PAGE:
Using Big Data to Prevent FraudWhy More Institutions Will Turn to Analytics in 2014
The financial services industry will begin making significant strides in 2014 toward using data analytics to fight fraud, experts predict. The value of using big data to help prevent or detect fraud is becoming clearer, helping institutions make a business case for data analytics.
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But right now, only a handful of banking institutions throughout the world are adequately using big data to enhance security, says Anton Chuvakin, security expert and analyst for the consulting firm Gartner. That could change in 2014, but it's going to take a lot of work, he adds.
Institutions need to start by asking more questions about the data they currently have, not the data they want, Chuvakin says. "Let's go into our data and see what is up, then create new analytic approaches to detect and investigate it," Chuvakin suggests.
Because it's easy to get overwhelmed by big data projects, some experts advise those just jumping into the game to start off small (see Big Data Analytics: Starting Small).
Making Use of Analytics
The use of data analytics helps banking institutions understand activity patterns among their own customers and the broader industry. This is why the sharing of data, especially about emerging attack vectors and threats, is so critical, Chuvakin says.
Banking institutions are increasingly relying on data to predict attacks, based on trends that are targeting the industry. They also are enhancing their abilities to detect cross-channel schemes by reviewing data across numerous banking platforms rather than just monitoring them in isolation.
Using big data to track such factors as how often a user typically accesses an account from a mobile device or PC, how quickly the user types in a username and password, and the geographic location from which the user most often accesses an account can substantially improve fraud detection, Litan says.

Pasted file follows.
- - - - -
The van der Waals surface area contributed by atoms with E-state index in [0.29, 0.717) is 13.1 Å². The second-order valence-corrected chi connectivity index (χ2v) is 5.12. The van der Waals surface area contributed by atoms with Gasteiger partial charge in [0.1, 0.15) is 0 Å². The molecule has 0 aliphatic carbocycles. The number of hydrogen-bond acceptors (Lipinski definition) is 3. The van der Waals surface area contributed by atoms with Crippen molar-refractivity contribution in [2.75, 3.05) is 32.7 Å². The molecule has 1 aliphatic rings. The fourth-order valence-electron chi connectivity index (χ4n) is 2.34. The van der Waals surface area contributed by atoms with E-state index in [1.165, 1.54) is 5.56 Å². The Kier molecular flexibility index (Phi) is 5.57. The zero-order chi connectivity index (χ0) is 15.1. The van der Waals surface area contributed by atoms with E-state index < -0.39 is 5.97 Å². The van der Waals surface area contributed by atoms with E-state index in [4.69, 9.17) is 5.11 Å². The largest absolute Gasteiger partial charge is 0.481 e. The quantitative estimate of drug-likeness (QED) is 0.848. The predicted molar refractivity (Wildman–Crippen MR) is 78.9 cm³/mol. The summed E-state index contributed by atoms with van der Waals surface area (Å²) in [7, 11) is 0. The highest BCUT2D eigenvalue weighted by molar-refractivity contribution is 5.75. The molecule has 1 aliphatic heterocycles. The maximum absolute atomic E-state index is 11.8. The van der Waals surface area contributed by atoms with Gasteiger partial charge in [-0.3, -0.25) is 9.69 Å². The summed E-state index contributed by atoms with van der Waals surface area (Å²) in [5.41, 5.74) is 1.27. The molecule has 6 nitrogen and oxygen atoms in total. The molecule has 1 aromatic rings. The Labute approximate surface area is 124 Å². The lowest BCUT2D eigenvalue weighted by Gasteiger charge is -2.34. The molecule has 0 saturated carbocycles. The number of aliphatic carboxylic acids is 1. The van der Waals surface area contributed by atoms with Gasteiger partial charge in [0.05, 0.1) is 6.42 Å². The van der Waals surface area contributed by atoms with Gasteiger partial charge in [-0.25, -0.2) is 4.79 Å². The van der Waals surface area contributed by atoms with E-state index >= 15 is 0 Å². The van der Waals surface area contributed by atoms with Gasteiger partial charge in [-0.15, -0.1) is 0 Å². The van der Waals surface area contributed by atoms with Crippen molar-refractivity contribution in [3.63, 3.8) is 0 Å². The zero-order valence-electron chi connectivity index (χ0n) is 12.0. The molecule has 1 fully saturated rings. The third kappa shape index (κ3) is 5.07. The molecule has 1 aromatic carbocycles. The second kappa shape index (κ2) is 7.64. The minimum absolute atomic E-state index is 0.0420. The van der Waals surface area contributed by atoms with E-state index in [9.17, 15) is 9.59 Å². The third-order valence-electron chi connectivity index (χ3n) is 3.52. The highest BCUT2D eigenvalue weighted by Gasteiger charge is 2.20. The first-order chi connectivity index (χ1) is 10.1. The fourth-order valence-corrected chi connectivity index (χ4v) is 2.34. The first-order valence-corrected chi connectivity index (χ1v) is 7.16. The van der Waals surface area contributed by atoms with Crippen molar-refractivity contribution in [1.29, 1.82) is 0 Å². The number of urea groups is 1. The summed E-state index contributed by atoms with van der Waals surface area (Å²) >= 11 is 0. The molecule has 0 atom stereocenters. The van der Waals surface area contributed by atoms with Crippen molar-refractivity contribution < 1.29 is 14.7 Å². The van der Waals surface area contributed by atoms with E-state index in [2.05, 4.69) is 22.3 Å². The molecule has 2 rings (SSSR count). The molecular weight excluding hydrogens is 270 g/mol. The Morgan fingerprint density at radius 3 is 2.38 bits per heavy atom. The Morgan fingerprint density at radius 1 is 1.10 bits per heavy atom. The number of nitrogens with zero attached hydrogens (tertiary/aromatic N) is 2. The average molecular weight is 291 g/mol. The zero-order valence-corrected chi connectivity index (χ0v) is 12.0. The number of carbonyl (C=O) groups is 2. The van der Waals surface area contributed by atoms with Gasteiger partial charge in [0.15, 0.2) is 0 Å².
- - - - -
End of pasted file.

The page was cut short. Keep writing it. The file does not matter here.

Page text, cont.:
A Deeper Data Dive
Mike Urban, director of financial crime management for core banking processor Fiserv, predicts more community and mid-tier banking institutions next year will begin using big data and analytics to get to know more about their customers. And that deeper-dive knowledge also will enhance fraud detection.
"It's definitely an evolution for smaller institutions, and that's a trend we see globally," Urban says. "Small banks don't have to have a huge analytics strategy, but when they are looking for a specific outcome [such as fraud prevention], analytics plays a key role."
Increasingly, smaller institutions are turning to third parties, including core processors, to help them analyze customer data to enhance fraud prevention, Urban says.
But the vendors that will succeed in this arena will be those that offer big data analytics along with other services, Litan says. "It's critical to have someone who can look at this data make sense of it, and most banks don't have that," she says.
A New View of Big Data
To be effective, banking institutions have to change the way they view big data, Gartner's Chuvakin explains.